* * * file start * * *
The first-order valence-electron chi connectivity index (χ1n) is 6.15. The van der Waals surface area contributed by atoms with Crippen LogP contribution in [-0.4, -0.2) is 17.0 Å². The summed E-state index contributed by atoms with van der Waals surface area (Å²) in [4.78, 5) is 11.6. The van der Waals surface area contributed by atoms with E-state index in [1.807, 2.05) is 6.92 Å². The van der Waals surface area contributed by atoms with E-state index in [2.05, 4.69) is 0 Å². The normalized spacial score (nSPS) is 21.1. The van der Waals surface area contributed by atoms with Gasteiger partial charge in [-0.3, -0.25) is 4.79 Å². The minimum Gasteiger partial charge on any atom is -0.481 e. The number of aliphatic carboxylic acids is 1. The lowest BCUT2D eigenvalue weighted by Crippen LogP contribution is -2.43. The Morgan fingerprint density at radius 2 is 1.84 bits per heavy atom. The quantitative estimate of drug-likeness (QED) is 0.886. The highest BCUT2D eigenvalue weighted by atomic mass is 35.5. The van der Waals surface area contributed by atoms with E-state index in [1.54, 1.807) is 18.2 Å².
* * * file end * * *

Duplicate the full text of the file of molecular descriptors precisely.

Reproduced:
The first-order valence-electron chi connectivity index (χ1n) is 6.15. The van der Waals surface area contributed by atoms with Crippen LogP contribution in [-0.4, -0.2) is 17.0 Å². The summed E-state index contributed by atoms with van der Waals surface area (Å²) in [4.78, 5) is 11.6. The van der Waals surface area contributed by atoms with E-state index in [1.807, 2.05) is 6.92 Å². The van der Waals surface area contributed by atoms with E-state index in [2.05, 4.69) is 0 Å². The normalized spacial score (nSPS) is 21.1. The van der Waals surface area contributed by atoms with Gasteiger partial charge in [-0.3, -0.25) is 4.79 Å². The minimum Gasteiger partial charge on any atom is -0.481 e. The number of aliphatic carboxylic acids is 1. The lowest BCUT2D eigenvalue weighted by Crippen LogP contribution is -2.43. The Morgan fingerprint density at radius 2 is 1.84 bits per heavy atom. The quantitative estimate of drug-likeness (QED) is 0.886. The highest BCUT2D eigenvalue weighted by atomic mass is 35.5. The van der Waals surface area contributed by atoms with E-state index in [1.54, 1.807) is 18.2 Å².